July 25th – The thistles are still in flower, but now going over to seed too. This is great for many songbirds like goldfinches who like to eat the seeds, which are spread from the seed heads by the breeze, and to this end are attached to fluffy wind catchers to transport them in the air.
The fluff thistles generate – along with rose bay willowherb, or old man’s beard which is also in seed at the moment, was always called ‘fairies’ when I was a kid, and it was considered lucky to catch a ‘fairy’ on the wind.
They are actually rather beautiful.
May 21st – A weary day at work, but better in myself, I had things to do for work in Tipton, and on my return, rode the canals all the way back to Goscote.
Another fine day, the sallow fluff – shed from this peculiar tree’s blooms – was making me sneeze and coating everything in a ghostly grey fur.
It is curious, though. This relative of the willow is clearly having a very good year…
November 25th – On a bright, cold winter day, near the M6 Toll in Great Wyrley, clematis seed heads looking very alien in a forgotten, edge-land thicket.
These fascinate me, as no two have quite the same texture or appearance. I bet these were an absolute riot when they were in flower. I must come here next summer and see.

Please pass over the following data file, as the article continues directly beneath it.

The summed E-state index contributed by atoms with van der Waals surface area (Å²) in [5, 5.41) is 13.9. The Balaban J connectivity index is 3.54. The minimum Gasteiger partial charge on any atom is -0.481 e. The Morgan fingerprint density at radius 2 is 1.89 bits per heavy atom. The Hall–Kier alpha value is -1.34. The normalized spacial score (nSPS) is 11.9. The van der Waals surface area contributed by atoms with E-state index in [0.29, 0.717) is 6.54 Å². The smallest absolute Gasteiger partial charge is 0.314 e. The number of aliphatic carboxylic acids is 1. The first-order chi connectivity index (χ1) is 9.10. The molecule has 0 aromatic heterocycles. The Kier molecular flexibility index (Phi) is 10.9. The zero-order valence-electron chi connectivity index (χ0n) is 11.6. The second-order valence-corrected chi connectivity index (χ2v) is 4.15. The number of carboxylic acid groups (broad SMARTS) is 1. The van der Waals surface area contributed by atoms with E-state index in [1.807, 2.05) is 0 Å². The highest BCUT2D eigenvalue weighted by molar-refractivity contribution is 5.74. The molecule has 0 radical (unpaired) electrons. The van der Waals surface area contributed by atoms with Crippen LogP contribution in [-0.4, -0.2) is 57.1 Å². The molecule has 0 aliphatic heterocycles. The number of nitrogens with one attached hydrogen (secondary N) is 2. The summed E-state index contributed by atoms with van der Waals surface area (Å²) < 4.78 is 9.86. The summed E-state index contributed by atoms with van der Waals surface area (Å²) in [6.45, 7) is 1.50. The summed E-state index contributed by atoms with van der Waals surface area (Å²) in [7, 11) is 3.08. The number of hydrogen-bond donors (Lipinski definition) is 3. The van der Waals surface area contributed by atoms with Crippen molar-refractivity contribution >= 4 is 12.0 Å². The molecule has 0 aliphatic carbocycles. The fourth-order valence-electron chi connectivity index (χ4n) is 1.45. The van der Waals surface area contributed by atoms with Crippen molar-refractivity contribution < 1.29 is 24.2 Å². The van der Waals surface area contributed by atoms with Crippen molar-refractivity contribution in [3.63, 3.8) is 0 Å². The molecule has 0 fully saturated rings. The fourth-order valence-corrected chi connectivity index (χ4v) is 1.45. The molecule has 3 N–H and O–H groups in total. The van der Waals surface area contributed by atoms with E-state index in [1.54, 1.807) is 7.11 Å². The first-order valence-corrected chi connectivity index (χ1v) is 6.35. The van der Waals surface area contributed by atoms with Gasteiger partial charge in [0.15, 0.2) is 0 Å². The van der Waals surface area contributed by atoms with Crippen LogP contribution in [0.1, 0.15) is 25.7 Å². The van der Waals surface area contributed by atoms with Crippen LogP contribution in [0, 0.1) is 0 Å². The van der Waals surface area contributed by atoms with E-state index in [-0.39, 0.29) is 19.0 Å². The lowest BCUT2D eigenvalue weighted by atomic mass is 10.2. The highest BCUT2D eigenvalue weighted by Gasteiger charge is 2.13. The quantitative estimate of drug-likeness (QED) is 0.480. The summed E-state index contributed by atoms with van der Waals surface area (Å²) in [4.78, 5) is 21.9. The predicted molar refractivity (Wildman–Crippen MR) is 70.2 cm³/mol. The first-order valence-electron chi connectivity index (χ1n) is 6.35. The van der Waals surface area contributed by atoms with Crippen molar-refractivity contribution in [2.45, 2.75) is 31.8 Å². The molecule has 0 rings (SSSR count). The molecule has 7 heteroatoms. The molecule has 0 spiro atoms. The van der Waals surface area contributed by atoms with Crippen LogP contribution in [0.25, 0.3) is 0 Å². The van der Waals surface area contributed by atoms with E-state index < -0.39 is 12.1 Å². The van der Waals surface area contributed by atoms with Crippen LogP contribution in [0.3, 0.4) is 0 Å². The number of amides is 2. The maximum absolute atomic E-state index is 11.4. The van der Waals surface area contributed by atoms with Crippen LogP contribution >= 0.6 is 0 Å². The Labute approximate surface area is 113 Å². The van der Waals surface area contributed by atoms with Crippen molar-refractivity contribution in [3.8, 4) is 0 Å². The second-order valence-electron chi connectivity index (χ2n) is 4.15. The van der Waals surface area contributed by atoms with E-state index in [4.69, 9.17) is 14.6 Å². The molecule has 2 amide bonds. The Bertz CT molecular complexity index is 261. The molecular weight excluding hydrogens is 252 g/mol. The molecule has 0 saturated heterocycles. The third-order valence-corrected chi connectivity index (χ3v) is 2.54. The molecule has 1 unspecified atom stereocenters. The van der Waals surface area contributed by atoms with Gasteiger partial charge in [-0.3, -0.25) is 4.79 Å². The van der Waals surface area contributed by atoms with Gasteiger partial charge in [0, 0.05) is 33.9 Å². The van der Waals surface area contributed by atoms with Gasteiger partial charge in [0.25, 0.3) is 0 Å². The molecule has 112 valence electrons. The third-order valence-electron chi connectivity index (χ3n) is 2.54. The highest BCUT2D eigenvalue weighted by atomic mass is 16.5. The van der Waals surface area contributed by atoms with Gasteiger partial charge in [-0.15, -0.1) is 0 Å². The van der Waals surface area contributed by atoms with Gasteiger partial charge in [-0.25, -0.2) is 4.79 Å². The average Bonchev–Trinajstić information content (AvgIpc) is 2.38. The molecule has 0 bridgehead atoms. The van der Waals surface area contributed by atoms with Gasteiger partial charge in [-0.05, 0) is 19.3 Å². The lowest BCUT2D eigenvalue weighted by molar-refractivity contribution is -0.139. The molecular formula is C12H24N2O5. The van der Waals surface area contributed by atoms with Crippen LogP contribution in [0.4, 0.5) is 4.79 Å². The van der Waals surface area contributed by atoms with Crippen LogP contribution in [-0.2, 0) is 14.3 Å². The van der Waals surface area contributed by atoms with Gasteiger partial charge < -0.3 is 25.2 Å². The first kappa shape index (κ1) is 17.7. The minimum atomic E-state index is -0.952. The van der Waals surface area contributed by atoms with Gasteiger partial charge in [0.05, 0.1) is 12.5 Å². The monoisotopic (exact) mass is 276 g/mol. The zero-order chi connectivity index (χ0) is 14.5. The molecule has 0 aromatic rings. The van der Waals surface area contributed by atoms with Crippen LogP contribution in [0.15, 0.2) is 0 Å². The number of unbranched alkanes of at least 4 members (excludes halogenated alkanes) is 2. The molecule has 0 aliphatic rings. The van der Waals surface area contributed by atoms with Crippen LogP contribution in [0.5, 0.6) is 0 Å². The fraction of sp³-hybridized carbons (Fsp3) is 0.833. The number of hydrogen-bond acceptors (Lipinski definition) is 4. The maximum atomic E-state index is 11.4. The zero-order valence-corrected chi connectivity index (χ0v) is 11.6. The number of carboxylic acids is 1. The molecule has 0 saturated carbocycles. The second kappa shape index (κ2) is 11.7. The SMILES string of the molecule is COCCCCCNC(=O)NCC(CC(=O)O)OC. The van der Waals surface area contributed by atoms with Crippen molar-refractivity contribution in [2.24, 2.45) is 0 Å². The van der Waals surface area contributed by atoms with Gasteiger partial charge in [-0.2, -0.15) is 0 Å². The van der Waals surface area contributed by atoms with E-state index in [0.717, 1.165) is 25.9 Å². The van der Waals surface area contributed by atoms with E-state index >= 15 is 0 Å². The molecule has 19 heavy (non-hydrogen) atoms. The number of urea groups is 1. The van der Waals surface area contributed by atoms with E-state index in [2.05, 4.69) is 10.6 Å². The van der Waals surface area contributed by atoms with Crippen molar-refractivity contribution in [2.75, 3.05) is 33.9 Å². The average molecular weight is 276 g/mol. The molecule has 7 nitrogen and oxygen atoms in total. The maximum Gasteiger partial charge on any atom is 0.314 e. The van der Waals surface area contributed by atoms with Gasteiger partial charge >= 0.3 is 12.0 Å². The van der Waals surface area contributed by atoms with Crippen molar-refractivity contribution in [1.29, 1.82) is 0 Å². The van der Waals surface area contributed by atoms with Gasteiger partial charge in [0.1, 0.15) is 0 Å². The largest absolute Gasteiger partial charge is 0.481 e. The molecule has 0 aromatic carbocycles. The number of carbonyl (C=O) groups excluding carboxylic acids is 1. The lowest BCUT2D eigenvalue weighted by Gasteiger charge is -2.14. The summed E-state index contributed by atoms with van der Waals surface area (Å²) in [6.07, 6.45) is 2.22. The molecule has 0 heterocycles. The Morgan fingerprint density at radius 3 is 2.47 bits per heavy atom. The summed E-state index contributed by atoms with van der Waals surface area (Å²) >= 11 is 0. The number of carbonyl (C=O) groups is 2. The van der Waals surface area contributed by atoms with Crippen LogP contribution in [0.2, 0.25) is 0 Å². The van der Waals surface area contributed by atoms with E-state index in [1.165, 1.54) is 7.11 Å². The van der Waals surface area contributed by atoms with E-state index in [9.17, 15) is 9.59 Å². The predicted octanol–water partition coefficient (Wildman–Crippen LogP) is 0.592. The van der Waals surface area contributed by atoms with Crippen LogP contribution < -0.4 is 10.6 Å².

May 21st – Also out in abundance was the sallow, which is shedding heavily and coating canals, tracks and lanes in clumps of soft fluff.
This isn’t such good news for me, as the damned stuff makes me sneeze, but it is rather fascinating.
If you see you local waterway coated in scum in the next few days, don’t assume the pollution is man-made, it may well be your local trees, doing their fluffy thing…
April 20th – A better day, recovered now. Returning home on the canal near Aldridge, I noticed the swallows are coming into bloom. These green, spiky flowers will in turn turn into seed heads, and spread fluff over the area, irritating noses and car enthusiasts alike. A relative of the willow, they’re fascinating plants with a stunning seeding method.
July 2nd – In Darlaston, a gentle precipitation; sweet-smelling, light, and coating all it touches. It’s pukh.
Pukh is a downy fluff produced by female poplar trees, not unlike the blossom fluff produced by sallows; I noticed today the Owen Street in Darlaston was coated with fuff. I’ve seen it before – Pitsford Street in the Jewellery Quarter used to be swept with clouds of the stuff in a good year, but rarely as uniform and snow-like as this.
It’ll be interesting to see if the rains washed it away.